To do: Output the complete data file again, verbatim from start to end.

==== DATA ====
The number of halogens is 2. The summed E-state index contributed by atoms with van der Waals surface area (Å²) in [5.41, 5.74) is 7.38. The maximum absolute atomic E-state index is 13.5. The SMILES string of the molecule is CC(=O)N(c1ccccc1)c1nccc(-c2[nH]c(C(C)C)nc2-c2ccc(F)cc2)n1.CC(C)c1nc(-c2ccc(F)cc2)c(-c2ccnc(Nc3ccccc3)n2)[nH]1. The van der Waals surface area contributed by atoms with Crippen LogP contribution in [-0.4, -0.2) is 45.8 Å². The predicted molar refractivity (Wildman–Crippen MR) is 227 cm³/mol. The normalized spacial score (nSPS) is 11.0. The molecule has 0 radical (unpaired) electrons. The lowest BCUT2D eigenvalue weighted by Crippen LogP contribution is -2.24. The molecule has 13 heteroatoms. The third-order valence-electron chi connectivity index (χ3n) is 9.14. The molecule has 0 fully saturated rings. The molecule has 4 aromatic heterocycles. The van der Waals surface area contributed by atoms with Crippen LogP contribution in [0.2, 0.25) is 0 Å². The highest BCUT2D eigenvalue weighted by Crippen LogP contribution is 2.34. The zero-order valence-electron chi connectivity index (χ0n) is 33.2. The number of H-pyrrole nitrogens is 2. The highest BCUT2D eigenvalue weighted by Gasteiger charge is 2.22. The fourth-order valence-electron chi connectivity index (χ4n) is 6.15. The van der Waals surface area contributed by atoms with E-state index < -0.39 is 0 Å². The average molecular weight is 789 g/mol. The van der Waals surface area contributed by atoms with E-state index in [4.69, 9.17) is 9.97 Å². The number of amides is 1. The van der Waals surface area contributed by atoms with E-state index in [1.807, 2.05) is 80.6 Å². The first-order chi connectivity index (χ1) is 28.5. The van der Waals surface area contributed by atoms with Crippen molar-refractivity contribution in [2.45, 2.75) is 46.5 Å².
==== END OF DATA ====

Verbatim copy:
The number of halogens is 2. The summed E-state index contributed by atoms with van der Waals surface area (Å²) in [5.41, 5.74) is 7.38. The maximum absolute atomic E-state index is 13.5. The SMILES string of the molecule is CC(=O)N(c1ccccc1)c1nccc(-c2[nH]c(C(C)C)nc2-c2ccc(F)cc2)n1.CC(C)c1nc(-c2ccc(F)cc2)c(-c2ccnc(Nc3ccccc3)n2)[nH]1. The van der Waals surface area contributed by atoms with Crippen LogP contribution in [-0.4, -0.2) is 45.8 Å². The predicted molar refractivity (Wildman–Crippen MR) is 227 cm³/mol. The normalized spacial score (nSPS) is 11.0. The molecule has 0 radical (unpaired) electrons. The lowest BCUT2D eigenvalue weighted by Crippen LogP contribution is -2.24. The molecule has 13 heteroatoms. The third-order valence-electron chi connectivity index (χ3n) is 9.14. The molecule has 0 fully saturated rings. The molecule has 4 aromatic heterocycles. The van der Waals surface area contributed by atoms with Crippen LogP contribution in [0.2, 0.25) is 0 Å². The highest BCUT2D eigenvalue weighted by Crippen LogP contribution is 2.34. The zero-order valence-electron chi connectivity index (χ0n) is 33.2. The number of H-pyrrole nitrogens is 2. The highest BCUT2D eigenvalue weighted by Gasteiger charge is 2.22. The fourth-order valence-electron chi connectivity index (χ4n) is 6.15. The van der Waals surface area contributed by atoms with E-state index < -0.39 is 0 Å². The average molecular weight is 789 g/mol. The van der Waals surface area contributed by atoms with E-state index in [4.69, 9.17) is 9.97 Å². The number of amides is 1. The van der Waals surface area contributed by atoms with E-state index in [1.807, 2.05) is 80.6 Å². The first-order chi connectivity index (χ1) is 28.5. The van der Waals surface area contributed by atoms with Crippen molar-refractivity contribution in [2.45, 2.75) is 46.5 Å².